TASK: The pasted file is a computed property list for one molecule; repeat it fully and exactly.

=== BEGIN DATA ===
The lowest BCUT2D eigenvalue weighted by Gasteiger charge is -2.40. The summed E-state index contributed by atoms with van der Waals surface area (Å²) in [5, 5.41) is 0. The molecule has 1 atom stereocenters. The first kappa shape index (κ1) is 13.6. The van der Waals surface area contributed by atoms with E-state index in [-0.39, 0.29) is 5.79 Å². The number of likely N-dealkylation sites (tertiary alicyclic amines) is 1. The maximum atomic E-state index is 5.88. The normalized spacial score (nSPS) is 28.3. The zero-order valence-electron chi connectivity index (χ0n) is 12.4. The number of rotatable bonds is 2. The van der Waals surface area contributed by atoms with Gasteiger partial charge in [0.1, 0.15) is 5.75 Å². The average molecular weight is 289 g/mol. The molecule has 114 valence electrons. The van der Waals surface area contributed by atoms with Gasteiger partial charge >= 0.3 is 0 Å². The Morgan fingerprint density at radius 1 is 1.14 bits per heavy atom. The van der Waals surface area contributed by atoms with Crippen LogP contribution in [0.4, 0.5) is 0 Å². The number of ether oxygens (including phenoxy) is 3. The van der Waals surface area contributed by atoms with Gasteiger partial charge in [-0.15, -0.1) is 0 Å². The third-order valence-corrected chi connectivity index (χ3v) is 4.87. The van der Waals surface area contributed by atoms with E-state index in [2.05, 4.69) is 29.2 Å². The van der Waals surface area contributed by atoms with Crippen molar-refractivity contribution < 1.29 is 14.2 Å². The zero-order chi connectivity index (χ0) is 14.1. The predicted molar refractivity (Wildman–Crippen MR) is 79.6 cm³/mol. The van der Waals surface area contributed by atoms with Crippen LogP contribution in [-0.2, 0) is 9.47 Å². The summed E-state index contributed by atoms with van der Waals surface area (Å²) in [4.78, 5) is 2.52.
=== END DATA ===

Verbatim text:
The lowest BCUT2D eigenvalue weighted by Gasteiger charge is -2.40. The summed E-state index contributed by atoms with van der Waals surface area (Å²) in [5, 5.41) is 0. The molecule has 1 atom stereocenters. The first kappa shape index (κ1) is 13.6. The van der Waals surface area contributed by atoms with E-state index in [-0.39, 0.29) is 5.79 Å². The number of likely N-dealkylation sites (tertiary alicyclic amines) is 1. The maximum atomic E-state index is 5.88. The normalized spacial score (nSPS) is 28.3. The zero-order valence-electron chi connectivity index (χ0n) is 12.4. The number of rotatable bonds is 2. The van der Waals surface area contributed by atoms with Gasteiger partial charge in [0.1, 0.15) is 5.75 Å². The average molecular weight is 289 g/mol. The molecule has 114 valence electrons. The van der Waals surface area contributed by atoms with Gasteiger partial charge >= 0.3 is 0 Å². The Morgan fingerprint density at radius 1 is 1.14 bits per heavy atom. The van der Waals surface area contributed by atoms with Crippen LogP contribution in [0.4, 0.5) is 0 Å². The number of ether oxygens (including phenoxy) is 3. The van der Waals surface area contributed by atoms with Gasteiger partial charge in [-0.15, -0.1) is 0 Å². The third-order valence-corrected chi connectivity index (χ3v) is 4.87. The van der Waals surface area contributed by atoms with E-state index in [2.05, 4.69) is 29.2 Å². The van der Waals surface area contributed by atoms with Crippen molar-refractivity contribution < 1.29 is 14.2 Å². The zero-order chi connectivity index (χ0) is 14.1. The predicted molar refractivity (Wildman–Crippen MR) is 79.6 cm³/mol. The van der Waals surface area contributed by atoms with Crippen LogP contribution in [-0.2, 0) is 9.47 Å². The summed E-state index contributed by atoms with van der Waals surface area (Å²) in [4.78, 5) is 2.52.